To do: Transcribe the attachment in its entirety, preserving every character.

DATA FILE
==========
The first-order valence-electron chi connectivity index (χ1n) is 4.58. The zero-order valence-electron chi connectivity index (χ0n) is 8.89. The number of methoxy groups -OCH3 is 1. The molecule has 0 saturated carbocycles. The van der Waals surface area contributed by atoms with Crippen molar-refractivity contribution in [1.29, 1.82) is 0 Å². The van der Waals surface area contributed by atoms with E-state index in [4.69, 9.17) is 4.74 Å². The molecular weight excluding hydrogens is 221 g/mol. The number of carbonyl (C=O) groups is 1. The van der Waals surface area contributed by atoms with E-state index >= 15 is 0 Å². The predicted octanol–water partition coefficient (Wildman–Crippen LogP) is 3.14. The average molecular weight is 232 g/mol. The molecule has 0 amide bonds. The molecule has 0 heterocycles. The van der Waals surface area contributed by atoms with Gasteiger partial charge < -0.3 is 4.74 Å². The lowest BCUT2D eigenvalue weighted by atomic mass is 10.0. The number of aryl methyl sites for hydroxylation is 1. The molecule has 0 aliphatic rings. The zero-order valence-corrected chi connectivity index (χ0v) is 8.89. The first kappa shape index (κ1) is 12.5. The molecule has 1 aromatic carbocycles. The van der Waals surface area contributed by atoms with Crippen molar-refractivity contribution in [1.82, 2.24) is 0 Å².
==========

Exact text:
The first-order valence-electron chi connectivity index (χ1n) is 4.58. The zero-order valence-electron chi connectivity index (χ0n) is 8.89. The number of methoxy groups -OCH3 is 1. The molecule has 0 saturated carbocycles. The van der Waals surface area contributed by atoms with Crippen molar-refractivity contribution in [1.29, 1.82) is 0 Å². The van der Waals surface area contributed by atoms with E-state index in [4.69, 9.17) is 4.74 Å². The molecular weight excluding hydrogens is 221 g/mol. The number of carbonyl (C=O) groups is 1. The van der Waals surface area contributed by atoms with E-state index >= 15 is 0 Å². The predicted octanol–water partition coefficient (Wildman–Crippen LogP) is 3.14. The average molecular weight is 232 g/mol. The molecule has 0 amide bonds. The molecule has 0 heterocycles. The van der Waals surface area contributed by atoms with Gasteiger partial charge < -0.3 is 4.74 Å². The lowest BCUT2D eigenvalue weighted by atomic mass is 10.0. The number of aryl methyl sites for hydroxylation is 1. The molecule has 0 aliphatic rings. The zero-order valence-corrected chi connectivity index (χ0v) is 8.89. The first kappa shape index (κ1) is 12.5. The molecule has 1 aromatic carbocycles. The van der Waals surface area contributed by atoms with Crippen molar-refractivity contribution in [1.82, 2.24) is 0 Å².